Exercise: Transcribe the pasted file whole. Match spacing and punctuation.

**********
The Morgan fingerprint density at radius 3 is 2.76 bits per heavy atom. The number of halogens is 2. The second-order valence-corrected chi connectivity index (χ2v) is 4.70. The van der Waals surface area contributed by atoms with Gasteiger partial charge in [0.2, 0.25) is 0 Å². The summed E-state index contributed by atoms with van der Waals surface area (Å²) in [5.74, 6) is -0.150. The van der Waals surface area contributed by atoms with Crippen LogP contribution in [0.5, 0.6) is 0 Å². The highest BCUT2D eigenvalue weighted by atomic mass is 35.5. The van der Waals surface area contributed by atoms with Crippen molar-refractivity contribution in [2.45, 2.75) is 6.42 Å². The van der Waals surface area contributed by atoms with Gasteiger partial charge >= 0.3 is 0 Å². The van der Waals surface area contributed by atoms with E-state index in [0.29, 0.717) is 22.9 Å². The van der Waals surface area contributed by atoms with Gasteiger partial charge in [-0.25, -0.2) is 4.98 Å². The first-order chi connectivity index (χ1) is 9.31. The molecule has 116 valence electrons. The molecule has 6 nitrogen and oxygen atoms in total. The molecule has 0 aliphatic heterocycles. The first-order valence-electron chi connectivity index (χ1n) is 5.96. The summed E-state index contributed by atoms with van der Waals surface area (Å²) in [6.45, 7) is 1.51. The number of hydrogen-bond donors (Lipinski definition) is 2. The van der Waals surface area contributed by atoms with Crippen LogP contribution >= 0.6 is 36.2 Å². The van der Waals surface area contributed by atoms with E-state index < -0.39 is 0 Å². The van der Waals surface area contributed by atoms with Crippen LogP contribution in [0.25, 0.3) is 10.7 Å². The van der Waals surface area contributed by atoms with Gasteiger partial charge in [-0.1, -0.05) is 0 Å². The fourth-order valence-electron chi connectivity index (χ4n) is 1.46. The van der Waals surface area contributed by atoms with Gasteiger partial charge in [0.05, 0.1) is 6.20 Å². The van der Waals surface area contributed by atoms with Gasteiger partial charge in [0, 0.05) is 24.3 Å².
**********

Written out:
The Morgan fingerprint density at radius 3 is 2.76 bits per heavy atom. The number of halogens is 2. The second-order valence-corrected chi connectivity index (χ2v) is 4.70. The van der Waals surface area contributed by atoms with Gasteiger partial charge in [0.2, 0.25) is 0 Å². The summed E-state index contributed by atoms with van der Waals surface area (Å²) in [5.74, 6) is -0.150. The van der Waals surface area contributed by atoms with Crippen LogP contribution in [0.5, 0.6) is 0 Å². The highest BCUT2D eigenvalue weighted by atomic mass is 35.5. The van der Waals surface area contributed by atoms with Crippen molar-refractivity contribution in [2.45, 2.75) is 6.42 Å². The van der Waals surface area contributed by atoms with Gasteiger partial charge >= 0.3 is 0 Å². The van der Waals surface area contributed by atoms with E-state index in [0.29, 0.717) is 22.9 Å². The van der Waals surface area contributed by atoms with Gasteiger partial charge in [-0.25, -0.2) is 4.98 Å². The first-order chi connectivity index (χ1) is 9.31. The molecule has 116 valence electrons. The molecule has 6 nitrogen and oxygen atoms in total. The molecule has 0 aliphatic heterocycles. The first-order valence-electron chi connectivity index (χ1n) is 5.96. The summed E-state index contributed by atoms with van der Waals surface area (Å²) in [6.45, 7) is 1.51. The number of hydrogen-bond donors (Lipinski definition) is 2. The van der Waals surface area contributed by atoms with Crippen LogP contribution >= 0.6 is 36.2 Å². The van der Waals surface area contributed by atoms with E-state index < -0.39 is 0 Å². The van der Waals surface area contributed by atoms with Crippen LogP contribution in [0.25, 0.3) is 10.7 Å². The van der Waals surface area contributed by atoms with Gasteiger partial charge in [-0.1, -0.05) is 0 Å². The fourth-order valence-electron chi connectivity index (χ4n) is 1.46. The van der Waals surface area contributed by atoms with Gasteiger partial charge in [0.05, 0.1) is 6.20 Å². The van der Waals surface area contributed by atoms with Gasteiger partial charge in [0, 0.05) is 24.3 Å².